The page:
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Child Psychiatrist /Adult Psychiatrist

Digital Autism Screening Tool Could Enhance Early Identification

A tablet-based screening tool that analyzes children’s behavior in response to specific video clips shows promise for enhancing early autism screening, according to a study supported in part by the National Institute of Mental Health. While early autism screening typically depends on parent questionnaires, data suggest the accuracy of these assessments may vary across settings and populations. Objective measurement tools, including digital technologies, could help improve screening in real-world settings and reduce disparities in early screening and identification.


Autism

What did the researchers do?


A toddler watching video clips via the SenseToKnow app. Photo courtsey of Geri Dawson.

In the study, researchers Geraldine Dawson, Ph.D. , Guillermo Sapiro, Ph.D. , and colleagues at the Duke Center for Autism and Brain Development tested a tablet-based app called SenseToKnow. The app uses the tablet’s camera to capture a variety of child behaviors, including gaze patterns, facial expressions, head movements, blink rate, and whether the child responded to their name. According to the researchers, this multimodal approach allows them to capture the range of behavioral variations that children with autism may show.


During routine health care visits, toddlers watched specially designed video clips while the device recorded their behaviors and quantified them using computer vision, a type of artificial intelligence. The app then used machine learning to analyze the behavioral data, providing a diagnostic classification and a prediction confidence score indicating the reliability of that classification. The app also produced a quality score that indicated whether the app was administered correctly.


Study participants included 475 toddlers, ages 17 to 36 months. Of these toddlers, 49 later received an autism diagnosis and 98 later received a diagnosis of developmental delay and/or language delay without autism.


What did the researchers find?


Overall, the app showed high accuracy for classifying children with autism compared to neurotypical children, and even higher accuracy when the analyses included only the results that had high prediction confidence scores. Classification accuracy remained high when the analyses included data from children with developmental delay and/or language delay.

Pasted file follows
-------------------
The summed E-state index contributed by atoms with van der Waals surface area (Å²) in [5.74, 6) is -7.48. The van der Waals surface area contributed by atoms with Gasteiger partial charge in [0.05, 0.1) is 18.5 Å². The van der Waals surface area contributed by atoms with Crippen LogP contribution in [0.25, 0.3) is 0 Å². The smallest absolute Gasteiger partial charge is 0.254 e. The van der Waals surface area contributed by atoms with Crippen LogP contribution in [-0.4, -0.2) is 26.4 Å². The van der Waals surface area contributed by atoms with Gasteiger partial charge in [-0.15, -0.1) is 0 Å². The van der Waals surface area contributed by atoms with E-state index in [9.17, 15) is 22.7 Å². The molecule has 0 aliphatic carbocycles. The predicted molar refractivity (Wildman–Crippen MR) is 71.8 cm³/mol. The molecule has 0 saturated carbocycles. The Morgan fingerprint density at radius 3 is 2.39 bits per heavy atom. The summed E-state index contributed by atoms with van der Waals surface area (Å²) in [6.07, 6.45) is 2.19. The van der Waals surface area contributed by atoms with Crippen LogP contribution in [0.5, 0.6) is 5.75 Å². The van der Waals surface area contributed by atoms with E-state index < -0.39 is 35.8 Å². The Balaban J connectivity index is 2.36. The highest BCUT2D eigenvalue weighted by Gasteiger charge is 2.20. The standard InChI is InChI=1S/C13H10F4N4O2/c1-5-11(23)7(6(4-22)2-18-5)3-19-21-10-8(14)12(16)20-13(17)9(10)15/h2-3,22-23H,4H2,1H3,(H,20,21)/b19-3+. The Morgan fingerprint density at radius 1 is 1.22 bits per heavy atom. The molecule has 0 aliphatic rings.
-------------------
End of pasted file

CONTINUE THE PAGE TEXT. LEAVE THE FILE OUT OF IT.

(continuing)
The app correctly classified nine children with autism who were not correctly identified using a standard early autism screening tool, the Modified Checklist for Autism in Toddlers (M-CHAT-Revised with Follow-Up). Classification accuracy increased further when the researchers combined the app analyses with input from the M-CHAT screening tool.


Importantly, classification accuracy was consistent regardless of the child’s sex, race, ethnicity, and age. According to the researchers, these initial findings suggest that objective digital screening tools may help reduce existing disparities in early autism screening, although more work is needed to establish the app’s performance across diverse groups.


What do the results mean?


Advantages of the SenseToKnow app include its usability in real-world settings and the fact that it provides actionable information. For example, a low quality score indicates the app wasn’t administered correctly and may need to be re-administered. On the other hand, a high prediction confidence score lends weight to the classification results and can help identify toddlers who are likely to benefit from further screening and evaluation.


Dawson and colleagues are now evaluating SenseToKnow in a variety of contexts. In another NIMH-funded study, the researchers are examining accuracy when parents administer the app at home on their own devices. They are also exploring whether the app can be used to detect early behavioral signs of autism in infants as young as 6-9 months.


The researchers emphasize that they do not intend for SenseToKnow to be the only data source for diagnosis. Rather, they envision autism screening as a multi-part process that includes parent-report questionnaires, objective digital screening tools, and other data sources such as electronic health records. They also note that screening is one part of a broader clinical pathway that includes provider training, careful implementation, and built-in links to services, supports, and interventions.


“We conclude that quantitative, objective, and scalable digital phenotyping offers promise in increasing the accuracy of autism screening and reducing disparities in access to diagnosis and intervention, complementing existing autism screening questionnaires,” Dawson and colleagues write.


Note: This article originally appeared on NIMH

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